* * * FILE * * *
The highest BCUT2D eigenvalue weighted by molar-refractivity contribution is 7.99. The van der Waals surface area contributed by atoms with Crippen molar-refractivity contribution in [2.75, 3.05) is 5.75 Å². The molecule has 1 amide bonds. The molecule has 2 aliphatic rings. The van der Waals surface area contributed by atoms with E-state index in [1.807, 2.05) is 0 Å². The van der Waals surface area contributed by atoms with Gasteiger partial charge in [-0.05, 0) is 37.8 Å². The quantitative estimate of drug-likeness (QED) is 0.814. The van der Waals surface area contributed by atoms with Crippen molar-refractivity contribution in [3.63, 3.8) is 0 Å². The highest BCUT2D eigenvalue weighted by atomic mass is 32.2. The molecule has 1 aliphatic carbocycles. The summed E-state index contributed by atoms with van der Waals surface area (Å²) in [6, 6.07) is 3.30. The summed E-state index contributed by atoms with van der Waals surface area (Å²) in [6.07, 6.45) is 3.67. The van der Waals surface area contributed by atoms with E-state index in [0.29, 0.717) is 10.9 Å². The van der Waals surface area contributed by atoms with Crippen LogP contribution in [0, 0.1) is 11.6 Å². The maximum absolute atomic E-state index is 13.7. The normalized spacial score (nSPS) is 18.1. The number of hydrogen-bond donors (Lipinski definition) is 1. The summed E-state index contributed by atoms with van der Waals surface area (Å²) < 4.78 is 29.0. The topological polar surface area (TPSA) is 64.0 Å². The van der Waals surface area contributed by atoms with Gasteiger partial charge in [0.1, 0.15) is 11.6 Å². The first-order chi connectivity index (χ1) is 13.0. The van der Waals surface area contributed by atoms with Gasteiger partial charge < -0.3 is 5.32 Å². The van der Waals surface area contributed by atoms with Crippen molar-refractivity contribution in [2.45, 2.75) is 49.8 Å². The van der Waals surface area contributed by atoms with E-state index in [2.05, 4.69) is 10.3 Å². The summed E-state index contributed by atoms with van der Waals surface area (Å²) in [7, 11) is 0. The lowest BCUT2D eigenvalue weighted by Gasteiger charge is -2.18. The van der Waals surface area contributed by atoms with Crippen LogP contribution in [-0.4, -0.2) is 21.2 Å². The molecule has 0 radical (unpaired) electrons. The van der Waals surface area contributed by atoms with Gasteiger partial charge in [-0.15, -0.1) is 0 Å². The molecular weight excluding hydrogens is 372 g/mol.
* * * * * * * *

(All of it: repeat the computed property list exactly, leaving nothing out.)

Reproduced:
The highest BCUT2D eigenvalue weighted by molar-refractivity contribution is 7.99. The van der Waals surface area contributed by atoms with Crippen molar-refractivity contribution in [2.75, 3.05) is 5.75 Å². The molecule has 1 amide bonds. The molecule has 2 aliphatic rings. The van der Waals surface area contributed by atoms with E-state index in [1.807, 2.05) is 0 Å². The van der Waals surface area contributed by atoms with Gasteiger partial charge in [-0.05, 0) is 37.8 Å². The quantitative estimate of drug-likeness (QED) is 0.814. The van der Waals surface area contributed by atoms with Crippen molar-refractivity contribution in [3.63, 3.8) is 0 Å². The highest BCUT2D eigenvalue weighted by atomic mass is 32.2. The molecule has 1 aliphatic carbocycles. The summed E-state index contributed by atoms with van der Waals surface area (Å²) in [6, 6.07) is 3.30. The summed E-state index contributed by atoms with van der Waals surface area (Å²) in [6.07, 6.45) is 3.67. The van der Waals surface area contributed by atoms with E-state index in [0.29, 0.717) is 10.9 Å². The van der Waals surface area contributed by atoms with Crippen LogP contribution in [0, 0.1) is 11.6 Å². The maximum absolute atomic E-state index is 13.7. The normalized spacial score (nSPS) is 18.1. The number of hydrogen-bond donors (Lipinski definition) is 1. The summed E-state index contributed by atoms with van der Waals surface area (Å²) < 4.78 is 29.0. The topological polar surface area (TPSA) is 64.0 Å². The van der Waals surface area contributed by atoms with Gasteiger partial charge in [0.1, 0.15) is 11.6 Å². The first-order chi connectivity index (χ1) is 13.0. The van der Waals surface area contributed by atoms with Gasteiger partial charge < -0.3 is 5.32 Å². The van der Waals surface area contributed by atoms with Crippen molar-refractivity contribution in [2.45, 2.75) is 49.8 Å². The van der Waals surface area contributed by atoms with E-state index in [2.05, 4.69) is 10.3 Å². The summed E-state index contributed by atoms with van der Waals surface area (Å²) in [7, 11) is 0. The lowest BCUT2D eigenvalue weighted by Gasteiger charge is -2.18. The van der Waals surface area contributed by atoms with Crippen LogP contribution in [-0.4, -0.2) is 21.2 Å². The molecule has 0 radical (unpaired) electrons. The van der Waals surface area contributed by atoms with Gasteiger partial charge in [-0.15, -0.1) is 0 Å². The molecular weight excluding hydrogens is 372 g/mol.